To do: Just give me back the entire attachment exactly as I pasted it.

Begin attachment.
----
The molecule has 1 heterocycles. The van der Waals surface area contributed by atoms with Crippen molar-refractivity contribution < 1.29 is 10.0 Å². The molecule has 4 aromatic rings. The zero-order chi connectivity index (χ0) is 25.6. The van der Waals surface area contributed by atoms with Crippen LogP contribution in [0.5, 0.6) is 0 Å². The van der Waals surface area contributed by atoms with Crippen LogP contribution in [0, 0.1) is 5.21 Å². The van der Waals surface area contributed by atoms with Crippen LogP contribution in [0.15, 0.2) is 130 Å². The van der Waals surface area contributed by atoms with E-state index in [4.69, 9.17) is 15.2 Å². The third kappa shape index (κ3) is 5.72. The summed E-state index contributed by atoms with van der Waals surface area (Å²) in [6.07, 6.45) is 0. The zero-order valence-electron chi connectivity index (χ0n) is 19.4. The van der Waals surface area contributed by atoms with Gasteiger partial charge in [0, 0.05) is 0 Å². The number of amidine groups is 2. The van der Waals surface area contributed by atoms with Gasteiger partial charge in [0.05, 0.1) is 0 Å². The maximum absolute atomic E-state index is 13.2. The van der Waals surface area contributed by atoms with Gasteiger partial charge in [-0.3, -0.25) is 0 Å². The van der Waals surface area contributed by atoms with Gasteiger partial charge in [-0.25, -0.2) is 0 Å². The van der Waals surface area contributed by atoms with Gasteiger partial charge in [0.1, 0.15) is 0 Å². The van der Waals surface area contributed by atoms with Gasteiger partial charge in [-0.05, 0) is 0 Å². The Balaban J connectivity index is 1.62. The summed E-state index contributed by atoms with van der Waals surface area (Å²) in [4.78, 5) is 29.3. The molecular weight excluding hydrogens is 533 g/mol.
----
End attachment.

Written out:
The molecule has 1 heterocycles. The van der Waals surface area contributed by atoms with Crippen molar-refractivity contribution < 1.29 is 10.0 Å². The molecule has 4 aromatic rings. The zero-order chi connectivity index (χ0) is 25.6. The van der Waals surface area contributed by atoms with Crippen LogP contribution in [0.5, 0.6) is 0 Å². The van der Waals surface area contributed by atoms with Crippen LogP contribution in [0, 0.1) is 5.21 Å². The van der Waals surface area contributed by atoms with Crippen LogP contribution in [0.15, 0.2) is 130 Å². The van der Waals surface area contributed by atoms with E-state index in [4.69, 9.17) is 15.2 Å². The third kappa shape index (κ3) is 5.72. The summed E-state index contributed by atoms with van der Waals surface area (Å²) in [6.07, 6.45) is 0. The zero-order valence-electron chi connectivity index (χ0n) is 19.4. The van der Waals surface area contributed by atoms with Gasteiger partial charge in [0, 0.05) is 0 Å². The number of amidine groups is 2. The van der Waals surface area contributed by atoms with Gasteiger partial charge in [0.05, 0.1) is 0 Å². The maximum absolute atomic E-state index is 13.2. The van der Waals surface area contributed by atoms with Gasteiger partial charge in [-0.3, -0.25) is 0 Å². The van der Waals surface area contributed by atoms with Gasteiger partial charge in [-0.25, -0.2) is 0 Å². The van der Waals surface area contributed by atoms with Gasteiger partial charge in [0.1, 0.15) is 0 Å². The van der Waals surface area contributed by atoms with Gasteiger partial charge in [-0.05, 0) is 0 Å². The Balaban J connectivity index is 1.62. The summed E-state index contributed by atoms with van der Waals surface area (Å²) in [4.78, 5) is 29.3. The molecular weight excluding hydrogens is 533 g/mol.